tax revenue for the same year. Clearly, Madame Chairwoman, the
8 (a) program is a necessary program and a wise investment of
taxpayer dollars. Today's hearing, then, should be used to
improve this valuable and vital program, not to smear and
denigrate it.

However, Madame Chairwoman, the timing of this hearing and the
method taken by the GAO to expose the problems of the 8 (a)
program, leads me to question the intent of this hearing. First,
although the study was originally commissioned by Senator Nunn of
Georgia, the Senate saw no reason to hold a hearing on this
matter. Therefore, my question Madame Chairwoman is why at this



42



time, when the Administration is reviewing the 8(a) program and
other set -aside programs, are we holding this hearing now? Could
we not have waited until after the Administration published its
findings in January to have a more detailed and well rounded
hearing? Second, Madame Chairwoman, the GAO chose to investigate
two firms which the SBA had already highlighted as potentially
having some regulatory irregularities in their application
documentation. So, are we not surprised that the investigation
did discover some problems with the 8(a) program? Furthermore,
Madame Chairwoman, in a program that has approximately 5,700
firms participating in it as of this year, how indicative of the
whole program are problems with two former participants in the
8(a) program?

In conclusion, Madame Chairwoman, I believe that this hearing is
valuable exercise if it allows us to improve the 8(a) program.
However, Madame Chairwoman, if this hearing is simply political
cover to eliminate the 8(a) program, I believe that this
committee has done a great disservice to the thousands of 8 (a)
firms who have provided jobs and opportunity to economically
disadvantaged communities throughout the country.



43



FILE No. 149 04/09 '96 13=33 ID: PAGE 2



STATEMENT OF FLOYD H FLAKE BEFORE THE HOUSE COMMITTEE ON SMALL

BUSINESS HEARING ON THE ABUSES IN THE SBA'S 8(a) PROCUREMENT PROGRAM

DECEMBER 13, 1995

THANK YOU MADAM CHAIR FOR CONVENING THIS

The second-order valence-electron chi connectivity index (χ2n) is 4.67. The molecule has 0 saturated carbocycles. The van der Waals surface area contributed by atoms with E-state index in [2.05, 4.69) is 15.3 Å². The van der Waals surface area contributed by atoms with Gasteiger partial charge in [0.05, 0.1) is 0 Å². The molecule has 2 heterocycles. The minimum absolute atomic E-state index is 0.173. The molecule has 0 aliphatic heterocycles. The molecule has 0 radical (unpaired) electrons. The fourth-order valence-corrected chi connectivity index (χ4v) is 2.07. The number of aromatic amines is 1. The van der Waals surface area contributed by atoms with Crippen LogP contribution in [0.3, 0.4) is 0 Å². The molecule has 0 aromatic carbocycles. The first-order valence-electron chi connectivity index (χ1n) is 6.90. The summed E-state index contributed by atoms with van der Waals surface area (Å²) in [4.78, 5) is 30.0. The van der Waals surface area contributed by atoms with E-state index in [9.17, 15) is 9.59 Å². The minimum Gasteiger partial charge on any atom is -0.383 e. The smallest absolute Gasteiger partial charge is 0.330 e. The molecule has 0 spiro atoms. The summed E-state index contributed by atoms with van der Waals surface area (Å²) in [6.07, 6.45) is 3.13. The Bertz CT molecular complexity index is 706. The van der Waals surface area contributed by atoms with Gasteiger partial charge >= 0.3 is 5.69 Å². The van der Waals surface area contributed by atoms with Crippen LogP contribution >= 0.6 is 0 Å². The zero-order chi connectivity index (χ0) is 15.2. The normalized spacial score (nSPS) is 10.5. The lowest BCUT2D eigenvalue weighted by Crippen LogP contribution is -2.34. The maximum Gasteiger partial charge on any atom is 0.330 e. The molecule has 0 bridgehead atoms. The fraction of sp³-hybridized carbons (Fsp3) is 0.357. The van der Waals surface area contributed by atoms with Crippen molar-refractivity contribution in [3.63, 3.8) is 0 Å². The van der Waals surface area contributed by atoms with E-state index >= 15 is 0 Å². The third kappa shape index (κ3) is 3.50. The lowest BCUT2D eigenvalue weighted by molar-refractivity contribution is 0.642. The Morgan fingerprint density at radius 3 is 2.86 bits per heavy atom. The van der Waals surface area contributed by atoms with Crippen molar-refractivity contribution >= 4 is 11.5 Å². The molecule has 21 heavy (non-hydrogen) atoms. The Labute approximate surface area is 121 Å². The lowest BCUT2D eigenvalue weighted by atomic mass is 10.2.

HEARING TODAY. I AM PLEASED TO PARTICIPATE IN
ANY DISCUSSION ON WAYS THAT WE CAN IMPROVE
THE SMALL BUSINESS ADMINISTRATION'S 8(A)
PROCUREMENT PROGRAM. I HOPE IN OUR
DISCUSSION TODAY WE CAN DISCUSS THE REQUISITE
CHANGES WHICH ALTER THIS COMMENDABLE
PROGRAM SO THAT MANY MORE MINORITY
ENTREPRENEURS AND SMALL, DISADVANTAGED
FIRMS WILL HAVE THE OPPORTUNITY TO COMPETE
EFFECTIVELY AND REMAIN FINANCIALLY VIABLE.

1 APPRECIATE THE EFFORTS OF THE GENERAL
ACCOUNTING OFFICE TO HELP US UNDERSTAND THE
AREAS THAT NEED TO BE IMPROVED IN SBA'S 8(A)
PROGRAM. I WOULD LIKE TO URGE MY COLLEAGUES
TO CONSIDER THAT THIS REPORT SIMPLY
HIGHLIGHTS THE MISCONDUCT OF TWO FIRMS AND,



44



FILE No. 149 04/09 "96 13=33 ID: PAGE 3



BY NO MEANS, SHOULD BE SEEN AS
REPRESENTATIVE OF THE MAJORITY OF FIRMS IN THE
8(A) PROGRAM.

THE 8(A) PROGRAM HAS INCREASED THE BUSINESS
OWNERSHIP ASPIRATIONS OF MANY INDIVIDUALS
WHO WOULD NOT OTHERWISE HAVE HAD THE
CHANCE TO PURSUE ENTREPRENEURIAL EFFORTS. IN
1986, SMALL, DISADVANTAGED FIRMS RECEIVED
ONLY 2.7 PERCENT OF FEDERAL CONTRACT DOLLARS.
BY 1994, THAT PERCENTAGE HAS INCREASED TO 6.2
PERCENT, WITH THREE PERCENT OF THAT INCREASE
DUE TO THE 8 (A) PROGRAM. WE MUST REMEMBER
THAT THIS PROGRAM OFFERS BUSINESSES
OPPORTUNITY TO USE THEIR CREATIVE TALENT TO
ACCESS CAPITAL AS IT HAS DONE FOR BUSINESSES IN
MY DISTRICT LIKE WECO CLEANING SPECIALISTS.

THEREFORE, I LOOK FORWARD TO OUR DISCUSSION
TODAY ON WAYS THAT WE CAN IMPROVE THE



45

FILE No. 149 04/09 '96 13:33 ID: PAGE 4



PROGRAM SO THAT THE 8(A) PROGRAM WILL BE ABLE
TO HELP MANY DESERVING ENTREPRENEURS IN THE
YEARS TO COME.



46



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Online LibraryUnited States. Congress. House. Committee on SmallThe abuses in the SBA's 8(a) Procurement Program : hearing before the Committee on Small Business, House of Representatives, One Hundred Fourth Congress, first session, Washington, DC, December 13, 1995 → online text (page 6 of 20)